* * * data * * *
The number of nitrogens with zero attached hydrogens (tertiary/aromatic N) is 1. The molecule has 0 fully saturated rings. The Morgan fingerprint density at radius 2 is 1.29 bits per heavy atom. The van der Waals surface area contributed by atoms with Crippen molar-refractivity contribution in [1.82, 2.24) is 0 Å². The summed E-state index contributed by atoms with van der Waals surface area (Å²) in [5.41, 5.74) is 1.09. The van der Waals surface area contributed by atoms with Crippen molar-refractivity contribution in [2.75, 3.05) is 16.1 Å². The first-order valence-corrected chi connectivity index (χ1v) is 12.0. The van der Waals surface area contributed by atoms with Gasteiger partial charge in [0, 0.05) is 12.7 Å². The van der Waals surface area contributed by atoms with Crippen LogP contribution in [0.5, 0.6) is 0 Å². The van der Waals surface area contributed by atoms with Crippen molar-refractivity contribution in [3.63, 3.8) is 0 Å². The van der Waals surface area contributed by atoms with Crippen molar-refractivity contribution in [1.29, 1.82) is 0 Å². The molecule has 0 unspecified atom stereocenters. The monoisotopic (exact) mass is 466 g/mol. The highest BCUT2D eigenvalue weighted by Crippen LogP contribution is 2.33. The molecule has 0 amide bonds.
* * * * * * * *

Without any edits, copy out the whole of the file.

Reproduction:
The number of nitrogens with zero attached hydrogens (tertiary/aromatic N) is 1. The molecule has 0 fully saturated rings. The Morgan fingerprint density at radius 2 is 1.29 bits per heavy atom. The van der Waals surface area contributed by atoms with Crippen molar-refractivity contribution in [1.82, 2.24) is 0 Å². The summed E-state index contributed by atoms with van der Waals surface area (Å²) in [5.41, 5.74) is 1.09. The van der Waals surface area contributed by atoms with Crippen molar-refractivity contribution in [2.75, 3.05) is 16.1 Å². The first-order valence-corrected chi connectivity index (χ1v) is 12.0. The van der Waals surface area contributed by atoms with Gasteiger partial charge in [0, 0.05) is 12.7 Å². The van der Waals surface area contributed by atoms with Crippen LogP contribution in [0.5, 0.6) is 0 Å². The van der Waals surface area contributed by atoms with Crippen molar-refractivity contribution in [3.63, 3.8) is 0 Å². The van der Waals surface area contributed by atoms with Crippen molar-refractivity contribution in [1.29, 1.82) is 0 Å². The molecule has 0 unspecified atom stereocenters. The monoisotopic (exact) mass is 466 g/mol. The highest BCUT2D eigenvalue weighted by Crippen LogP contribution is 2.33. The molecule has 0 amide bonds.